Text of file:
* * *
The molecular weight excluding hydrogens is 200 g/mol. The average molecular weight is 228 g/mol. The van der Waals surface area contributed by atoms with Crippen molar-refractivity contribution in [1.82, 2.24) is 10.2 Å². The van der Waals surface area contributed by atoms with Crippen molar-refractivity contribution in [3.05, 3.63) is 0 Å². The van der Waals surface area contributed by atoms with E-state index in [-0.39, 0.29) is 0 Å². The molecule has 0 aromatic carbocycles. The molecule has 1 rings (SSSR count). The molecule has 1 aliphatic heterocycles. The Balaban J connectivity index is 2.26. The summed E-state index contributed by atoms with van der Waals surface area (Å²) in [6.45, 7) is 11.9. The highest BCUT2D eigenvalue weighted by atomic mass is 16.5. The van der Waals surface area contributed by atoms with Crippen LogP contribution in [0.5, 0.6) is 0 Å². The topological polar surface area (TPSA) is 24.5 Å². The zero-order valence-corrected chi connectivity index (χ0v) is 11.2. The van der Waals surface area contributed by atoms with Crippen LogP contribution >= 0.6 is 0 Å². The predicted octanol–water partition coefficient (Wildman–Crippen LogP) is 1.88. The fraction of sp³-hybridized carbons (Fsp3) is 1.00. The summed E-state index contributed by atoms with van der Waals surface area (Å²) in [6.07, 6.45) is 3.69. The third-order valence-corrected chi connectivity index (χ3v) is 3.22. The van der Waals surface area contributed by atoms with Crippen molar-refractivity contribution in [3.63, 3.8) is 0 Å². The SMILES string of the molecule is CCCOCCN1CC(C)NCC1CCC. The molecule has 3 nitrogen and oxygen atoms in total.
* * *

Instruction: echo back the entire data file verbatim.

The molecular weight excluding hydrogens is 200 g/mol. The average molecular weight is 228 g/mol. The van der Waals surface area contributed by atoms with Crippen molar-refractivity contribution in [1.82, 2.24) is 10.2 Å². The van der Waals surface area contributed by atoms with Crippen molar-refractivity contribution in [3.05, 3.63) is 0 Å². The van der Waals surface area contributed by atoms with E-state index in [-0.39, 0.29) is 0 Å². The molecule has 0 aromatic carbocycles. The molecule has 1 rings (SSSR count). The molecule has 1 aliphatic heterocycles. The Balaban J connectivity index is 2.26. The summed E-state index contributed by atoms with van der Waals surface area (Å²) in [6.45, 7) is 11.9. The highest BCUT2D eigenvalue weighted by atomic mass is 16.5. The van der Waals surface area contributed by atoms with Crippen LogP contribution in [0.5, 0.6) is 0 Å². The topological polar surface area (TPSA) is 24.5 Å². The zero-order valence-corrected chi connectivity index (χ0v) is 11.2. The van der Waals surface area contributed by atoms with Crippen LogP contribution >= 0.6 is 0 Å². The predicted octanol–water partition coefficient (Wildman–Crippen LogP) is 1.88. The fraction of sp³-hybridized carbons (Fsp3) is 1.00. The summed E-state index contributed by atoms with van der Waals surface area (Å²) in [6.07, 6.45) is 3.69. The third-order valence-corrected chi connectivity index (χ3v) is 3.22. The van der Waals surface area contributed by atoms with Crippen molar-refractivity contribution in [3.63, 3.8) is 0 Å². The SMILES string of the molecule is CCCOCCN1CC(C)NCC1CCC. The molecule has 3 nitrogen and oxygen atoms in total.